Conducted by Richard Cock. Carl Heinrich Maria Orff (1895 – 1982) was a German composer, best known for his cantata Carmina Burana (1937). In addition to his career as a composer, Orff developed an influential approach toward music education for children. Orff studied at the Munich Academy of Music until 1914, he then served in the German Army during World War I. Afterwards, he held various positions at opera houses in Mannheim and Darmstadt, later returning to Munich to pursue his music studies.
In 1934, Orff encountered the 1847 edition of the Carmina Burana by Johann Andreas Schmeller, the original text dating mostly from the 11th or 12th century, including some from the 13th century. Michel Hofmann, then a young law student and Latin and Greek enthusiast, assisted Orff in the selection and organization of 24 of these poems into a libretto, mostly in Latin verse, with a small amount of Middle High German, Old Provençal, and Old French. The selection covers a wide range of topics, as familiar in the 13th century as they are in the 21st century: the fickleness of fortune and wealth, the ephemeral nature of life, the joy of the return of Spring, and the pleasures and perils of drinking, gluttony, gambling and lust.
Leonard Bernstein (1918 – 1990) was an American composer, conductor, author, music lecturer, and pianist. His fame derived from his long tenure as the music director of the New York Philharmonic, from his conducting of concerts with most of the world’s leading orchestras, and from his music for West Side Story, his Mass, and a range of other compositions, including three symphonies and many shorter chamber and solo works. Bernstein was the first conductor to give a series of television lectures on classical music, starting in 1954 and continuing until his death. As a composer he wrote in many styles encompassing symphonic and orchestral music, ballet, film and theatre music, choral works, opera, chamber music and pieces for the piano.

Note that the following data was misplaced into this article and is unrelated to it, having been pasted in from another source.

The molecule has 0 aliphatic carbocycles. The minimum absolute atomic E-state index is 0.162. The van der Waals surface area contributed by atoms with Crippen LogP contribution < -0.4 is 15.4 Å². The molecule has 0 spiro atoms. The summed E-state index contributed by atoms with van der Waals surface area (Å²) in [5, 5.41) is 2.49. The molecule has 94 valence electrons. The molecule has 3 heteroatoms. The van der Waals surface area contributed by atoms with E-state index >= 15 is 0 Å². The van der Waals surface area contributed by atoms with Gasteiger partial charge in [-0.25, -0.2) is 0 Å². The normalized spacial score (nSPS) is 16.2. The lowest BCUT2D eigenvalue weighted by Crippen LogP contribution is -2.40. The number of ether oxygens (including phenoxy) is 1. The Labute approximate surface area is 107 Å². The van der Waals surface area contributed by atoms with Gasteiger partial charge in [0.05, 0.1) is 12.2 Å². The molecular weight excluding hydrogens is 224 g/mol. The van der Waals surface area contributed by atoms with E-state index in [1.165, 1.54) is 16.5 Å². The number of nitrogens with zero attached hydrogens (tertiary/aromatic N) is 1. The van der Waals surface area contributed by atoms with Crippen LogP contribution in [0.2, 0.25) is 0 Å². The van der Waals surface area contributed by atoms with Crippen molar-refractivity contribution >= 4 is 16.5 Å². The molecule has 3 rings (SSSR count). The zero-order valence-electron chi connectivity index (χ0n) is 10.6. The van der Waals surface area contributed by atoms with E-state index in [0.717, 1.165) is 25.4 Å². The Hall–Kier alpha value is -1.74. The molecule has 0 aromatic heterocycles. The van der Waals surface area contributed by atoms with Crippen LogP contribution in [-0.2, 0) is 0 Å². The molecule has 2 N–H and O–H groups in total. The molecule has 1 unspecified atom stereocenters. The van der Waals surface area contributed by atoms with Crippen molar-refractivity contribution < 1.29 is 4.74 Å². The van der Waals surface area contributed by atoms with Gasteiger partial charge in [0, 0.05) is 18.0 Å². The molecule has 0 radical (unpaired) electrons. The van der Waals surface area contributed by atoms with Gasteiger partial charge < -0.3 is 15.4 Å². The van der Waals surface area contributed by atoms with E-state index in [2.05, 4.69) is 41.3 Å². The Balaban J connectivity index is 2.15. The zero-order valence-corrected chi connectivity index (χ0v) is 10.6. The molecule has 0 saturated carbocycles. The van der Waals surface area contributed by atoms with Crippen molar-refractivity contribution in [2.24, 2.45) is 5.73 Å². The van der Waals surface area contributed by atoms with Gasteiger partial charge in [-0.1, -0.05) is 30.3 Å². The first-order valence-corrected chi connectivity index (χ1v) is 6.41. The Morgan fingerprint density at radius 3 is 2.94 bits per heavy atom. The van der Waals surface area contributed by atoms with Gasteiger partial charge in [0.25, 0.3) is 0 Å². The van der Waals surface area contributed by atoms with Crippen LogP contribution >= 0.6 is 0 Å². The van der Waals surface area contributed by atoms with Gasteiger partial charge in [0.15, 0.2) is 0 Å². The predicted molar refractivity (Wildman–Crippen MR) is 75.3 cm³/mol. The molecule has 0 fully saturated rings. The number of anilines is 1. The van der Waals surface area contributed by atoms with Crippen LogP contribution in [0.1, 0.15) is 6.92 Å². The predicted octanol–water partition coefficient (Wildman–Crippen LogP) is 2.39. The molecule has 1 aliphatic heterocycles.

Chichester Psalms is a choral work by Leonard Bernstein for boy treble or countertenor, solo quartet, choir and orchestra (3 trumpets in B♭, 3 trombones, timpani, percussion [5 players], 2 harps, and strings). A reduction written by the composer pared down the orchestral performance forces to organ, one harp, and percussion. The work was commissioned for the 1965 Southern Cathedrals Festival at Chichester Cathedral by the cathedral’s organist, John Birch, and the Dean, Walter Hussey. However, the world premiere took place in the Philharmonic Hall, New York on July 15, 1965 with the composer conducting, followed by the performance in the Chichester Festival on July 31, conducted by John Birch.